She has some workbooks that work good for the road in math and one with reading tests, vocabulary tests and grammar that she enjoys. She likes stories, so things like “Best Children's Classics” or Joe Hayes “Watch out for Clever Women” folktales in Spanish and English, works out well and we have quite a few collections like that. She reads “The Random House Book of Poetry for Children” selected by Prelutsky when she is in the mood for poetry. I help her compile an appropriate stash for a long drive that gives her a little bit of everything. Madlibs are always a hit and take up no room.

“What Your Fourth Grader Needs to Know” and other books in this Core Knowledge Series are wonderful resources for us and we use several grades. They have lots of good stories in the language and literature section as well as good information on lots of topics that she likes to read. We use it less as a text book and more as a fun reading book. It is also a good source for me, to make sure we are not missing anything essential.

She adores American Girls Guide to manners and reads that over and over. Math Shark and math wraps give her a fun way to work on math facts. She also really enjoys the Klutz books like “Earthsearch.. A Kid's Geography Museum in a Book” or their many fun-stuff-for-sitting-in-a-car books. I find that she often goes back and reads some of the books that we have bought along the way about the places we have visited which is nice to see. I learn a lot about what interests her by what she chooses and spends the most time on.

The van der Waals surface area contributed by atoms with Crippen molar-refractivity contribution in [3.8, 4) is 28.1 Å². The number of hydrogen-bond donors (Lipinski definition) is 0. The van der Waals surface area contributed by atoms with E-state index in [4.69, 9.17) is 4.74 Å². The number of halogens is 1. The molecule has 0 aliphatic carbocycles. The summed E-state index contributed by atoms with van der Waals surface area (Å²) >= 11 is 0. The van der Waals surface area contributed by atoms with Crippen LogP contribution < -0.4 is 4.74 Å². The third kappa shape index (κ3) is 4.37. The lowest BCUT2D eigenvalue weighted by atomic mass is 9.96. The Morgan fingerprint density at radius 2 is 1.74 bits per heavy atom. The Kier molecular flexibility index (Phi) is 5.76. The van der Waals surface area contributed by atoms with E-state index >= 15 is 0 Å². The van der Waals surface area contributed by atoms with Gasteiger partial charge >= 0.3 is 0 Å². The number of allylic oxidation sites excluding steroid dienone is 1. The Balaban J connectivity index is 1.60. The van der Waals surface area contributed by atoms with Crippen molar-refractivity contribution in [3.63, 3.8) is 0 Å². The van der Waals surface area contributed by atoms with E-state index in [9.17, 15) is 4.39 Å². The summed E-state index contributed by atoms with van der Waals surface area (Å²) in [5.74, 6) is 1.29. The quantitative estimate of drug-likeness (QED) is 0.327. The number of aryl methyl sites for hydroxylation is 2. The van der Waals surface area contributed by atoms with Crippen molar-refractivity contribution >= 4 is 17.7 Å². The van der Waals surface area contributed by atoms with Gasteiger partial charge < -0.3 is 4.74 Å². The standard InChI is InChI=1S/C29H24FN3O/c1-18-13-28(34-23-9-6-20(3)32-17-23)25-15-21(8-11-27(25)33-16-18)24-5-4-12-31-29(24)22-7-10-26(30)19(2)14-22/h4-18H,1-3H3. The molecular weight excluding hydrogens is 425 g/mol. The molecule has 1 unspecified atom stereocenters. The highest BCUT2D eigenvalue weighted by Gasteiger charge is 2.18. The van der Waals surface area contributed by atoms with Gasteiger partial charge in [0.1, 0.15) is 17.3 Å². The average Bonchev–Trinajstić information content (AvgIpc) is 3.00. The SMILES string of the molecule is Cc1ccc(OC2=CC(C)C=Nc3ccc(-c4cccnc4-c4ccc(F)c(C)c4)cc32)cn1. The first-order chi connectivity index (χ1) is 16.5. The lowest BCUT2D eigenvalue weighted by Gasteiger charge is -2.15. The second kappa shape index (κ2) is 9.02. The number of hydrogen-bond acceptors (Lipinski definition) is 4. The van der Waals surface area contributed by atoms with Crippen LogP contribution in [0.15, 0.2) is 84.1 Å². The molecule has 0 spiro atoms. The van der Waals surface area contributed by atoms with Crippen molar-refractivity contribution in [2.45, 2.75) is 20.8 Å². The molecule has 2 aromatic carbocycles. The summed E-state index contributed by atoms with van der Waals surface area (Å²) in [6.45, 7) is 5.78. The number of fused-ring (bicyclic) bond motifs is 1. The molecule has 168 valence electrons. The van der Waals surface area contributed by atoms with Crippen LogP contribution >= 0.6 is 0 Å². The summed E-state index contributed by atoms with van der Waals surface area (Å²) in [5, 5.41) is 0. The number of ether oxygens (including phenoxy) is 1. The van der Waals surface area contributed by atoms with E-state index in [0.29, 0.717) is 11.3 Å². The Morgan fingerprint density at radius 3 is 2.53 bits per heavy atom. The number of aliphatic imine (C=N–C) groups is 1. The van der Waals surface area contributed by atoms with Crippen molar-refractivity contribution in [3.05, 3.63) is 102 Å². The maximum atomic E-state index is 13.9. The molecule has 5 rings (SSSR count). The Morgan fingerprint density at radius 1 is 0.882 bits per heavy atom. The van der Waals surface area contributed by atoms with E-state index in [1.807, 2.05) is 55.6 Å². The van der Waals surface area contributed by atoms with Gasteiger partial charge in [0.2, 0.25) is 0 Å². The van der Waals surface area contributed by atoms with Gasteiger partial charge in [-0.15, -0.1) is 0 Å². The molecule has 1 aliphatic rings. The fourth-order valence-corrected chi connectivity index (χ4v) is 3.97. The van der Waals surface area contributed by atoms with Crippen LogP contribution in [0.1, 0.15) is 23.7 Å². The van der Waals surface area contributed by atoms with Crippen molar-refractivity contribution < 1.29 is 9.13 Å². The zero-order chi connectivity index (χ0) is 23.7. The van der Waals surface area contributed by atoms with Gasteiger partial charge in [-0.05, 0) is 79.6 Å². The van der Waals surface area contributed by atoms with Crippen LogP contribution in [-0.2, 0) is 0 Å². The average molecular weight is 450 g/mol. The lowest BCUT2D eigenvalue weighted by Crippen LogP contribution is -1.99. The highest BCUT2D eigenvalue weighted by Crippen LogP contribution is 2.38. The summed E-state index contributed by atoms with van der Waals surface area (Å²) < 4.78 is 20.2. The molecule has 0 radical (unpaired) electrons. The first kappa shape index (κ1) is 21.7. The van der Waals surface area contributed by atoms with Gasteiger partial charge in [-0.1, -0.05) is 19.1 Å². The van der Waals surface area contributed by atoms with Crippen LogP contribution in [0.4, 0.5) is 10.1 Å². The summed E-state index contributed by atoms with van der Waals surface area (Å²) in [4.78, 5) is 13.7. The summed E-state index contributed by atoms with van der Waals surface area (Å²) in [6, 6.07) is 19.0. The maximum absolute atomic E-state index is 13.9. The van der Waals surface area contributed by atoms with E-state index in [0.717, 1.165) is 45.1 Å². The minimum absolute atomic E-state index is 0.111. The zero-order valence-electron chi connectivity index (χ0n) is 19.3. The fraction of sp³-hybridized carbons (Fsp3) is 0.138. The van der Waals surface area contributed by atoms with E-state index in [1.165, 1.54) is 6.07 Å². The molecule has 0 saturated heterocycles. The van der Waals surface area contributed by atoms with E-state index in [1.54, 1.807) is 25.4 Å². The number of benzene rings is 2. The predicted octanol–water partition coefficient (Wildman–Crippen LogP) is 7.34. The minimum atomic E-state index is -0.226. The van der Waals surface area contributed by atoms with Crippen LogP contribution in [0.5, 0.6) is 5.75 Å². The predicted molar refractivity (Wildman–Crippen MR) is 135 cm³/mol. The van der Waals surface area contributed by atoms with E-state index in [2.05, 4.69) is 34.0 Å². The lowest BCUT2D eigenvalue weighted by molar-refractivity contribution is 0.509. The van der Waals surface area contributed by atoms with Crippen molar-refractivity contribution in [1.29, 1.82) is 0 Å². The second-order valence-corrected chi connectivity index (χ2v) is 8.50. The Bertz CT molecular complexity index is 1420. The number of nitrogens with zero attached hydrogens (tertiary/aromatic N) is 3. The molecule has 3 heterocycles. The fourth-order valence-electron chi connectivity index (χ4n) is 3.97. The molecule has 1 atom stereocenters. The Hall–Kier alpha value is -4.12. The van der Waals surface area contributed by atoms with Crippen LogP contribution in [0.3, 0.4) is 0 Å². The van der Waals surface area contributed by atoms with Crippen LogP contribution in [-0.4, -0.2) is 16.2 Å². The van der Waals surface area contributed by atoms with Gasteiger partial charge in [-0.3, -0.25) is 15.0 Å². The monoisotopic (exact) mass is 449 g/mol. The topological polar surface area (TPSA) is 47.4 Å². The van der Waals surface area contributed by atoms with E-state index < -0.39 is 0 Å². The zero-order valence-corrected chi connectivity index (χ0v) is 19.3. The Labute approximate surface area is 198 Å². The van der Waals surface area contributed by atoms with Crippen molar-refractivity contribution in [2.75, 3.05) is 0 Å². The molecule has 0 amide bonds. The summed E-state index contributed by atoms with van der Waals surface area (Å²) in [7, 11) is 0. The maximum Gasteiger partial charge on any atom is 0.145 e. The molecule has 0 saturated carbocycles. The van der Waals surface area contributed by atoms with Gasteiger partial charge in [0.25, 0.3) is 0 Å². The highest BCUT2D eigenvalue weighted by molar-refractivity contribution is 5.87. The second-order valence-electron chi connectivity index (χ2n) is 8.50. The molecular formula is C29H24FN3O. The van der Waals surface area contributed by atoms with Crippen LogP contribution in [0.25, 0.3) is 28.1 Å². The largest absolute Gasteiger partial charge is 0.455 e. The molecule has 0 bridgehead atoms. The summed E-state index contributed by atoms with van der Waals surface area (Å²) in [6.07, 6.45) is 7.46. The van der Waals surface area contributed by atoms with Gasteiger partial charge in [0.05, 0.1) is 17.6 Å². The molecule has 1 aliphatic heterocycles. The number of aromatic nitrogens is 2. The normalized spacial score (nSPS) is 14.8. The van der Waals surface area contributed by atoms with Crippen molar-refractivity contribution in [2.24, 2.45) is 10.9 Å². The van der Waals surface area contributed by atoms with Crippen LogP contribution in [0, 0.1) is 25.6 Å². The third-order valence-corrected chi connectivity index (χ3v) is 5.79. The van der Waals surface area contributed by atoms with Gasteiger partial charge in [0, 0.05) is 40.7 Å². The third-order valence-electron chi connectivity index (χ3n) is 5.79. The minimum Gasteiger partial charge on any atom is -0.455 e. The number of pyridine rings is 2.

She uses her book drawers like her library and it has worked pretty good between fiction and non fiction books and she enjoys self selecting when the mood strikes or before a long drive or various transportation ride. As I write this, she has self selected and gotten down the book “Dibujar animales”, her colored pencil bag and a notebook to join me in a quiet time project before bed. That's how it works often, she decides and leads her own projects, so that gives her lots of freedom.

This book is a Spanish one that teaches how to draw different animals. Skinny and useful, so ripe for travel! It is one she has had since she was a baby, but still takes this one (or other similar ones) out from time to time to initiate a project. She use to draw things from this book with daddy on the tub using special crayons when she was about a year old with this book.

Now she is using it just to start her idea or help her draw the animals better than she might without it and she adds all kinds of other details from memory. She rapidly drew pages and pages using the book as a reference, then pulled them out of the spiral notebook, cut off the frayed edges, stapled them together and made a book cover and book of her own about drawing animals. She is a happy little maker and on one recent long ride, she wrote and made books most of  the way as it is a project she enjoys. She is a child who has always enjoyed procedure.

My only problem is how to add more books next year, which might mean getting rid of some of mine (and we parents only have one drawer!). If I provide good material, her busy nature and love of books actually makes homeschooling, even on the road, pretty easy. She gets the basics in and then the experience itself and touring gives a richness that could never be duplicated.